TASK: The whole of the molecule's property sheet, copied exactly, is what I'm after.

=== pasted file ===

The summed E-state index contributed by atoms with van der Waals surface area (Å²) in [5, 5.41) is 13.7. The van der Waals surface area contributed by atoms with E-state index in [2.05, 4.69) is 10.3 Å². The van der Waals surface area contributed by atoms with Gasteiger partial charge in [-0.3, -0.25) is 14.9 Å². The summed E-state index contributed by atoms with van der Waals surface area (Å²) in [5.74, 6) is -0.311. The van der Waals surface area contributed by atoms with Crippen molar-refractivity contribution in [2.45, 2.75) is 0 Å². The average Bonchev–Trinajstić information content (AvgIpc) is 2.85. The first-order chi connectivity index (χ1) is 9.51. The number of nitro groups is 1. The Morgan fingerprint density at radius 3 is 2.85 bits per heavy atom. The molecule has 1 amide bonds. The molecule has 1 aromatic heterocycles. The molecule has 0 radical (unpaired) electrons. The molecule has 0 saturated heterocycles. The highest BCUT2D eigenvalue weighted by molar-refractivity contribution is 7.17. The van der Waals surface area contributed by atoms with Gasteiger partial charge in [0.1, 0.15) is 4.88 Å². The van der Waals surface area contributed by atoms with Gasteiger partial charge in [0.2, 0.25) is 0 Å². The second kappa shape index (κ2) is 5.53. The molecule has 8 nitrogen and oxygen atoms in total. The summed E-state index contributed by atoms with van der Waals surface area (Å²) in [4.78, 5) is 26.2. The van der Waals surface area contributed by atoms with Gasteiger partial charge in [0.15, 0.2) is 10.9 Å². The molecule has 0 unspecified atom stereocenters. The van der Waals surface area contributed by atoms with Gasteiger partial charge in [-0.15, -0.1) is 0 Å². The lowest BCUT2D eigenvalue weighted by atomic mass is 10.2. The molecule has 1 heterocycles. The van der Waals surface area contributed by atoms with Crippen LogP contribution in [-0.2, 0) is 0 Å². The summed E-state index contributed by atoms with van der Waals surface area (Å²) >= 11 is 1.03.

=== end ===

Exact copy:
The summed E-state index contributed by atoms with van der Waals surface area (Å²) in [5, 5.41) is 13.7. The van der Waals surface area contributed by atoms with E-state index in [2.05, 4.69) is 10.3 Å². The van der Waals surface area contributed by atoms with Gasteiger partial charge in [-0.3, -0.25) is 14.9 Å². The summed E-state index contributed by atoms with van der Waals surface area (Å²) in [5.74, 6) is -0.311. The van der Waals surface area contributed by atoms with Crippen molar-refractivity contribution in [2.45, 2.75) is 0 Å². The average Bonchev–Trinajstić information content (AvgIpc) is 2.85. The first-order chi connectivity index (χ1) is 9.51. The number of nitro groups is 1. The Morgan fingerprint density at radius 3 is 2.85 bits per heavy atom. The molecule has 1 amide bonds. The molecule has 1 aromatic heterocycles. The molecule has 0 radical (unpaired) electrons. The molecule has 0 saturated heterocycles. The highest BCUT2D eigenvalue weighted by molar-refractivity contribution is 7.17. The van der Waals surface area contributed by atoms with Gasteiger partial charge in [0.1, 0.15) is 4.88 Å². The van der Waals surface area contributed by atoms with Gasteiger partial charge in [0.2, 0.25) is 0 Å². The second kappa shape index (κ2) is 5.53. The molecule has 8 nitrogen and oxygen atoms in total. The summed E-state index contributed by atoms with van der Waals surface area (Å²) in [4.78, 5) is 26.2. The van der Waals surface area contributed by atoms with Gasteiger partial charge in [0.15, 0.2) is 10.9 Å². The molecule has 0 unspecified atom stereocenters. The van der Waals surface area contributed by atoms with Gasteiger partial charge in [-0.15, -0.1) is 0 Å². The lowest BCUT2D eigenvalue weighted by atomic mass is 10.2. The molecule has 1 heterocycles. The van der Waals surface area contributed by atoms with Crippen LogP contribution in [-0.2, 0) is 0 Å². The summed E-state index contributed by atoms with van der Waals surface area (Å²) >= 11 is 1.03.